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See 20 C.F.R §§ 404.1520 (c), 416.920 (c). To qualify as severe, the impairment must significantly limit the claimant's mental or physical ability to do "basic work activities." Id. Age, education and work experience of a claimant are not considered in making the "severity" determination. See id. If the impairment is severe, the next issue is whether the impairment is equivalent to one of the listed impairments that the Commissioner accepts as sufficiently severe to preclude substantial gainful employment. See 20 C.F.R. §§ 404.1520 (d), 416.920 (d). This listing is found in Appendix One to 20 C.F.R. 404. 20 C.F.R. pt. 404, subpt. P, App. 1. If the impairment meets or equals one of the listed impairments, the claimant is conclusively presumed to be impaired. See 20 C.F.R. §§ 404.1520 (d), 416.920 (d). If it does not, however, the evaluation proceeds to the next step which inquires into whether the impairment prevents the claimant from performing his or her past work. See 20 C.F.R. § 404.1520 (e), 416.920 (e). If the claimant is able to perform the previous work, in consideration of the claimant's residual functional capacity (RFC) and the physical and mental demands of the past work, the claimant is not disabled. See id. If the claimant cannot perform his or her previous work, the final step involves a determination of whether the claimant is able to perform other work in the national economy taking into consideration the claimant's residual functional capacity, age, education and work experience. See 20 C.F.R. §§ 404.1520 (f), 416.920 (f). The claimant is entitled to disability benefits only if s/he is not able to perform any other work. See id. Throughout this process, the burden remains upon the claimant until s/he adequately demonstrates an inability to perform previous work, at which time the burden shifts to the Commissioner to demonstrate the claimant's ability to perform other work. See Beckley v. Apfel, 152 F.3d 1056, 1059 (8th Cir. 1998).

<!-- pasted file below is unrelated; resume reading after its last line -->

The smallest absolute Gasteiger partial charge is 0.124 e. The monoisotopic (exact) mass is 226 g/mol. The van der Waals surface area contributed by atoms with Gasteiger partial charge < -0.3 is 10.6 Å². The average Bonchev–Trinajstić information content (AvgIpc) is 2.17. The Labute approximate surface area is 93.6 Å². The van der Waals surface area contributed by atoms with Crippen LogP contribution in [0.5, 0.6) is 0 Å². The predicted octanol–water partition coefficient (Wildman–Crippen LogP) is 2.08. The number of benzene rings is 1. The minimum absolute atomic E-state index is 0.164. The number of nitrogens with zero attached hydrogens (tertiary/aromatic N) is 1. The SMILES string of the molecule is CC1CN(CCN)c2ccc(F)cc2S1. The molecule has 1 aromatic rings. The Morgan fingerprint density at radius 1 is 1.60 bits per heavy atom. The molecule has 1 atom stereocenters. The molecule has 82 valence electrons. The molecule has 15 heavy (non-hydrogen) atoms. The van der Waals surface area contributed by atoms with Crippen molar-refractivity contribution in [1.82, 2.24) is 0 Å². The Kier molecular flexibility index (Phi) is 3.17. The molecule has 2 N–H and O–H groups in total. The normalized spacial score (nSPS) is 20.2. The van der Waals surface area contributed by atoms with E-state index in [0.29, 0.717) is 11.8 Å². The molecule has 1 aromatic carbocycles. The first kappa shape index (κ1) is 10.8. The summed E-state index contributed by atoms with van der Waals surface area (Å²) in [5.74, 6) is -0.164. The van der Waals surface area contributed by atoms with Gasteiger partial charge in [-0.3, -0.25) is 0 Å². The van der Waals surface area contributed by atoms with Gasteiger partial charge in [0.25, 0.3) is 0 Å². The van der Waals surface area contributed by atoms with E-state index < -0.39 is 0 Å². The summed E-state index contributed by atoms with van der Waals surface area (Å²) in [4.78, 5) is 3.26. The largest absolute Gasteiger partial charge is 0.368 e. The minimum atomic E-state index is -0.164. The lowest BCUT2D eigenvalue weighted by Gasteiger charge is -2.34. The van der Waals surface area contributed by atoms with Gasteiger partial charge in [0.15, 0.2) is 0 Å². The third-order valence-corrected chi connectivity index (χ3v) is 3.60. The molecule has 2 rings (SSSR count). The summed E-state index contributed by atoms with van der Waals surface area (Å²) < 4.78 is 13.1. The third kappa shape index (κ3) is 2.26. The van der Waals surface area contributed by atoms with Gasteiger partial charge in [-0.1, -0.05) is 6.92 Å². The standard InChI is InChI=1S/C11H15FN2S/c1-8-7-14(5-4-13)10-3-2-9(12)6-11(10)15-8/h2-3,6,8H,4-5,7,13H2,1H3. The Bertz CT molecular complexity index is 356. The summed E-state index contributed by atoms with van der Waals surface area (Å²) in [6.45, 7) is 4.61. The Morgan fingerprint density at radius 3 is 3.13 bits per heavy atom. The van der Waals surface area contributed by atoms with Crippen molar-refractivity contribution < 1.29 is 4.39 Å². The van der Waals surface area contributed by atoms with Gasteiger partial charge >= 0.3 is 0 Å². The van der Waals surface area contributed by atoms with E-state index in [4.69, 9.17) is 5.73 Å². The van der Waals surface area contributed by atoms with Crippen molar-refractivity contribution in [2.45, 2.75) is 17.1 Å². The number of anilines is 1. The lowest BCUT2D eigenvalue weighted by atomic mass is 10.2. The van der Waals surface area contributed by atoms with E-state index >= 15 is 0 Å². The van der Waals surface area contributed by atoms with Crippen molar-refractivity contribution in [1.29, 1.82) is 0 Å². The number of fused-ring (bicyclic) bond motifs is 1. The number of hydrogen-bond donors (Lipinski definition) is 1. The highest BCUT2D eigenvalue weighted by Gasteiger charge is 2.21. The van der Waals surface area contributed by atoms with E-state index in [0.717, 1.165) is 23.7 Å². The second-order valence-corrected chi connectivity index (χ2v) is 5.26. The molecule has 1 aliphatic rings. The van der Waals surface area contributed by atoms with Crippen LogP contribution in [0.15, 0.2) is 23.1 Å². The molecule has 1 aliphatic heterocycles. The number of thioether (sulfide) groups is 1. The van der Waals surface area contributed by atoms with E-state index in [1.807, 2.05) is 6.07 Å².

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The evaluation process for mental impairments is set forth in 20 C.F.R. §§ 404.1520a, 416.920a. The first step requires the Commissioner to "record the pertinent signs, symptoms, findings, functional limitations, and effects of treatment" in the case record to assist in the determination of whether a mental impairment exists. See 20 C.F.R. §§ 404.1520a (b) (1), 416.920a (b) (1). If it is determined that a mental impairment exists, the Commissioner must indicate whether medical findings "especially relevant to the ability to work are present or absent." 20 C.F.R. §§ 404.1520a (b) (2), 416.920a (b) (2). The Commissioner must then rate the degree of functional loss resulting from the impairments in four areas deemed essential to work: activities of daily living, social functioning, concentration, and persistence or pace. See 20 C.F.R. §§ 404.1520a (b) (3), 416.920a (b) (3). Functional loss is rated on a scale that ranges from no limitation to a level of severity which is incompatible with the ability to perform workrelated activities. See id. Next, the Commissioner must determine the severity of the impairment based on those ratings. See 20 C.F.R. §§ 404.1520a (c), 416.920a (c). If the impairment is severe, the Commissioner must determine if it meets or equals a listed mental disorder. See 20 C.F.R. §§ 404.1520a(c)(2), 416.920a(c)(2). This is completed by comparing the presence of medical findings and the rating of functional loss against the paragraph A and B criteria of the Listing of the appropriate mental disorders. See id. If there is a severe impairment but the impairment does not meet or equal the listings, then the Commissioner must prepare a residual functional capacity assessment. See 20 C.F.R. §§ 404.1520a (c)(3), 416.920a (c)(3); Pratt, 956 F.2d at 834-35; Jones v. Callahan, 122 F.3d 1148, 1153 n.5 (8th Cir. 1997).